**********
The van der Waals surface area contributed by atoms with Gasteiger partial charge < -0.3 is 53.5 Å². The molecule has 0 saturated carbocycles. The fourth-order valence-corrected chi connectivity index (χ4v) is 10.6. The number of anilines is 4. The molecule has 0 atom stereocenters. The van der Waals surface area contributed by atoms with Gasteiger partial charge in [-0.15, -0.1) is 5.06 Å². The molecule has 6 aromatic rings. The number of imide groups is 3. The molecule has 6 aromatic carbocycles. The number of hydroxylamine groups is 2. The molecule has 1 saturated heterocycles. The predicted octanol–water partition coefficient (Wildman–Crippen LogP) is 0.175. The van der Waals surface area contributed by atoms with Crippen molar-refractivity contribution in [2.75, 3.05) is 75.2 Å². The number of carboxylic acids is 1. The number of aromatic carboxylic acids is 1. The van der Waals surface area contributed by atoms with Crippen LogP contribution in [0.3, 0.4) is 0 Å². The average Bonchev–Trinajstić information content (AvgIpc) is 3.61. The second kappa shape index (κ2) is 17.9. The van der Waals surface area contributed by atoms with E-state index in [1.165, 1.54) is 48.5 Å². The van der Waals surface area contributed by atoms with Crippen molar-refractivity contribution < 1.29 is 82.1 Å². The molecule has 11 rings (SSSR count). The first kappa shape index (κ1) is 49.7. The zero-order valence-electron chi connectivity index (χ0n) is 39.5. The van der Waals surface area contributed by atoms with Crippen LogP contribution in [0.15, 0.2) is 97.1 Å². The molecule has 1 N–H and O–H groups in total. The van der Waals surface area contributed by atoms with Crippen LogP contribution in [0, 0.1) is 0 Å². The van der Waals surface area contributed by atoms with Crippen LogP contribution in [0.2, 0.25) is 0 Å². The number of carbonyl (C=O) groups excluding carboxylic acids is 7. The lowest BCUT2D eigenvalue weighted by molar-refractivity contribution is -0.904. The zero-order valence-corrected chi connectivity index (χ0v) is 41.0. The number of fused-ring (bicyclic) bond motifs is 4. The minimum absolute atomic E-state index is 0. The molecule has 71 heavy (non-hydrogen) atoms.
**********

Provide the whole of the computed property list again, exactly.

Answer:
The van der Waals surface area contributed by atoms with Gasteiger partial charge < -0.3 is 53.5 Å². The molecule has 0 saturated carbocycles. The fourth-order valence-corrected chi connectivity index (χ4v) is 10.6. The number of anilines is 4. The molecule has 0 atom stereocenters. The van der Waals surface area contributed by atoms with Gasteiger partial charge in [-0.15, -0.1) is 5.06 Å². The molecule has 6 aromatic rings. The number of imide groups is 3. The molecule has 6 aromatic carbocycles. The number of hydroxylamine groups is 2. The molecule has 1 saturated heterocycles. The predicted octanol–water partition coefficient (Wildman–Crippen LogP) is 0.175. The van der Waals surface area contributed by atoms with Crippen molar-refractivity contribution in [2.75, 3.05) is 75.2 Å². The number of carboxylic acids is 1. The number of aromatic carboxylic acids is 1. The van der Waals surface area contributed by atoms with Crippen LogP contribution in [0.3, 0.4) is 0 Å². The average Bonchev–Trinajstić information content (AvgIpc) is 3.61. The second kappa shape index (κ2) is 17.9. The van der Waals surface area contributed by atoms with E-state index in [1.165, 1.54) is 48.5 Å². The van der Waals surface area contributed by atoms with Crippen molar-refractivity contribution < 1.29 is 82.1 Å². The molecule has 11 rings (SSSR count). The first kappa shape index (κ1) is 49.7. The zero-order valence-electron chi connectivity index (χ0n) is 39.5. The van der Waals surface area contributed by atoms with Crippen LogP contribution in [0.15, 0.2) is 97.1 Å². The molecule has 1 N–H and O–H groups in total. The van der Waals surface area contributed by atoms with Crippen LogP contribution in [0, 0.1) is 0 Å². The van der Waals surface area contributed by atoms with Crippen LogP contribution in [0.2, 0.25) is 0 Å². The number of carbonyl (C=O) groups excluding carboxylic acids is 7. The lowest BCUT2D eigenvalue weighted by molar-refractivity contribution is -0.904. The zero-order valence-corrected chi connectivity index (χ0v) is 41.0. The number of fused-ring (bicyclic) bond motifs is 4. The minimum absolute atomic E-state index is 0. The molecule has 71 heavy (non-hydrogen) atoms.